A recent article in a Japanese newspaper discusses the dominance of English in the world of science, specifically in Japan. It contains this telling anecdote:
Earlier this year, the Japan Society for Bioscience, Biotechnology and Agrochemistry revised the rules governing submission of papers to its Japanese-language journal, Kagaku to Seibutsu (Chemistry and Biology), as follows: “Papers should be those whose contents cannot be explained properly in languages other than Japanese, or those that are of particular interest to Japanese readers.”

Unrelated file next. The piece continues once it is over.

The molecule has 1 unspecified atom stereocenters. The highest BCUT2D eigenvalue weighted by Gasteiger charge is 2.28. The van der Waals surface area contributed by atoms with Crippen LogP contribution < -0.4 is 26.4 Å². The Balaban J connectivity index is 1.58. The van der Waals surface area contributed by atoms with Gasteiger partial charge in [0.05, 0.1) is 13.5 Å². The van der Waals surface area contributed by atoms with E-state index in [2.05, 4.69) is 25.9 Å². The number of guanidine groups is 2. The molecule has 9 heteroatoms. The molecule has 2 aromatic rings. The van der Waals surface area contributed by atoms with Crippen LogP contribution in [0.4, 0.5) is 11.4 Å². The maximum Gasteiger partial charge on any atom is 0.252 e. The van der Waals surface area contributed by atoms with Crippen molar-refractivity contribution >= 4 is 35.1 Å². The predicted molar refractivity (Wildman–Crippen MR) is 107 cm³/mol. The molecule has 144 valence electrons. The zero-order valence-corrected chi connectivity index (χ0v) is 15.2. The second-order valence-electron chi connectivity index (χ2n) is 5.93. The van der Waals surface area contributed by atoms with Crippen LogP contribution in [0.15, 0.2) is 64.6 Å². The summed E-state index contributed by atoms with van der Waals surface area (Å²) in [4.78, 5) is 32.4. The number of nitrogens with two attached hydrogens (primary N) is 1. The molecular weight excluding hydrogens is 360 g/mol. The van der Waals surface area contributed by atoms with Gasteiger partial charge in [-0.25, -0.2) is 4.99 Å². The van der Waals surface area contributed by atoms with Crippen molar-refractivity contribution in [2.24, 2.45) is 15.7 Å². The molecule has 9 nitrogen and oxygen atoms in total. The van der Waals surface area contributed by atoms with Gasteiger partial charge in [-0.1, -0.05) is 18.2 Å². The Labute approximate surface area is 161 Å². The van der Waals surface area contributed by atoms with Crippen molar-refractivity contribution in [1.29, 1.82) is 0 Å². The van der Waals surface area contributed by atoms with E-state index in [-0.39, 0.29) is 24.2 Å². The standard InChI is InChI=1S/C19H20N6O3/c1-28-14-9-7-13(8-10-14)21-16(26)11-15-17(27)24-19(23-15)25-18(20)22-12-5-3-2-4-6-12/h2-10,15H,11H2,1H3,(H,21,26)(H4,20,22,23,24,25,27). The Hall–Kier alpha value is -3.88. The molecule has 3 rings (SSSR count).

Akinori Ota, 57, a professor at the University of Tokyo’s Graduate School of Agricultural and Life Sciences who participated in making the revision, says papers likely to draw attention from around the world should be submitted to its English journal, Bioscience, Biotechnology and Biochemistry.
“It isn’t that we don’t encourage researchers to write papers in Japanese. However, papers written in Japanese are not widely read overseas,” Ota says. The society has already returned some papers to their authors together with advice to write them in English. No papers that would be appropriate for publication in Japanese have been received.
source: Japanese scientists use English or get the silent treatment, Asahi Shimbun, November 5, 2005.